The shrinking value of subprime mortgage investments will eat further into Commerzbank's 2007 profits, its designated chief executive said while admitting that management had blundered.
Martin Blessing's comments in a Reuters interview came as problems at state lender WestLB kept Germany centre stage in the credit market storm. It has so far been one of the countries worst affected by the crisis, resulting in the near collapse of two banks and sapping profits at many more.
Blessing said management at Commerzbank, Germany's second-biggest listed bank, had made mistakes by failing to take decisive action and ditch their investments in subprime mortgages when the market first wobbled.
Now it faces a mounting bill with further writedowns in the final three months of last year, said Blessing, who takes over as chief executive in May when Klaus-Peter Mueller moves into the role of non-executive chairman.
Commerzbank took a 291 million euros ($427 million) charge against writedowns on 1.2 billion euros of subprime investments in the third quarter.
Blessing said he did not expect the writedown to be as bad in the fourth quarter. But the bill is already significant for Commerzbank, which made a net profit of about 1.6 billion euros in 2006.
Blessing also warned that additional writedowns could come on top of those in the final three months of 2007.
"Nobody can say if that is it," he said. "Further writedowns cannot be ruled out."
Tighter Rein on Costs
"We have made mistakes and must learn our lessons," said the 44-year-old manager who sports friendship armbands. "Nobody forced us to invest in subprime."
"The decision at the end of 2006 not to buy any more (subprime) was right. But in hindsight, we should have got out of the investments immediately. We weren't radical enough."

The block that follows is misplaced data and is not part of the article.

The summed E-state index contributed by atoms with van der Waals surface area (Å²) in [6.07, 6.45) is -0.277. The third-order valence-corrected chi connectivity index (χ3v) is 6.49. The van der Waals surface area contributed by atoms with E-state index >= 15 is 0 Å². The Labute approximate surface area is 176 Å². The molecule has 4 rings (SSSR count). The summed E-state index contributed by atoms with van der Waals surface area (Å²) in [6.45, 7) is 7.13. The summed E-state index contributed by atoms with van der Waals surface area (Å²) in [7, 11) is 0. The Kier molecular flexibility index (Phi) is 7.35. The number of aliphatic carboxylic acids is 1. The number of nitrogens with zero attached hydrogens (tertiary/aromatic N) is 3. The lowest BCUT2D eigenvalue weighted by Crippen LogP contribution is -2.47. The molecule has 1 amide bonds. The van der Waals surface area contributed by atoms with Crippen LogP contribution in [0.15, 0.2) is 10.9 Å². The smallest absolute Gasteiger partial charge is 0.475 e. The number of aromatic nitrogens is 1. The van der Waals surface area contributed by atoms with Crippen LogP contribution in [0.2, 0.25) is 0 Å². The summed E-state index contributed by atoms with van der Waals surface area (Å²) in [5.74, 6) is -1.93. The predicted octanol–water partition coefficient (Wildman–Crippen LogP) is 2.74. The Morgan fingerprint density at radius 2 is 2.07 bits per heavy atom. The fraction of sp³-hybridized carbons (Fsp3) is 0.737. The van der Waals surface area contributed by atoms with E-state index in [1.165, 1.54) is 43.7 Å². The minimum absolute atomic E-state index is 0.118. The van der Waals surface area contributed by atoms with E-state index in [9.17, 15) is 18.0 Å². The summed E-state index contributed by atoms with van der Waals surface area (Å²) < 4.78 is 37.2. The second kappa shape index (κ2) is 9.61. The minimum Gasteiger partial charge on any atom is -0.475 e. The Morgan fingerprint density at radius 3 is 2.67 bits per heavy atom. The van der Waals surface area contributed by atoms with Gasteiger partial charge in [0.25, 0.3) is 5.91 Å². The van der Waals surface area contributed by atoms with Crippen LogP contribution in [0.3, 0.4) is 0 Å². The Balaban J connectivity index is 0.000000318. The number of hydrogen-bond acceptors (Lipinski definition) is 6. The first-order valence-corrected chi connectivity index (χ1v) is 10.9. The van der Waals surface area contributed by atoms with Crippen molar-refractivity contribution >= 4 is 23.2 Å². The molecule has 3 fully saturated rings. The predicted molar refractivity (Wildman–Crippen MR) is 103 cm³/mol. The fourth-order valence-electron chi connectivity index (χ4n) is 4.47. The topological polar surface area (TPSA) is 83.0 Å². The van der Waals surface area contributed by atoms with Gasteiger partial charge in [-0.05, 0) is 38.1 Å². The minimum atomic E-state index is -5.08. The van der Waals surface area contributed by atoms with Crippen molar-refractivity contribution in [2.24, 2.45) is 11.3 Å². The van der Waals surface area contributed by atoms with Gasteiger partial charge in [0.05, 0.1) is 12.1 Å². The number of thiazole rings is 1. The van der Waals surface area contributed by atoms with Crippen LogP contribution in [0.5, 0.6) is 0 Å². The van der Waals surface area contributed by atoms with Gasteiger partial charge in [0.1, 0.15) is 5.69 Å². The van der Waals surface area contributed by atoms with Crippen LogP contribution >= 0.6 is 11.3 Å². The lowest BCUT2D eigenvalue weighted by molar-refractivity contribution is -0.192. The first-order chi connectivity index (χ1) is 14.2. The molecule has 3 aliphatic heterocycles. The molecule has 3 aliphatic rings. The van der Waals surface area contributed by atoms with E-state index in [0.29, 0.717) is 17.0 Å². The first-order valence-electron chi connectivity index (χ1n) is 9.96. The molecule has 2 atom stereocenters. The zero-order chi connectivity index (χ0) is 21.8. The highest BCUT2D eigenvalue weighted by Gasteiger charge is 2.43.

"In the end, the hope that things would improve won out but we should have known better," said the former McKinsey partner, who earned 2.7 million euros in 2006.
Blessing's remarks sent Commerzbank's stock, which had already been trading down, tumbling further and it was down 6.3 percent, broadly in line with other German financial stocks.
He reiterated a promise to pay shareholders a bigger dividend for 2007 but at the same time warned that management would keep a tighter grip on overheads as it headed into a year Blessing said would be a difficult one for banks.
"We will have to keep a tighter rein on costs," he said.
Commerzbank's share price has slumped by more than 40 percent over the past six months, as fears about the cost of its subprime engagement grew.
Last week, it dipped after Hypo Real Estate sprung a surprise subprime writedown on investors. Investors scrambled out of Commerzbank stock, drawing a comparison between Hypo, a property lender and investment bank, and Commerzbank.
"The comparison ... is unfair," said Blessing. "Only part of our business can be compared with Hypo Real Estate.
His admission of error contrasts with Hypo's chief Georg Funke, who last week congratulated his management team on a "fantastic job," adding that they had made no mistakes.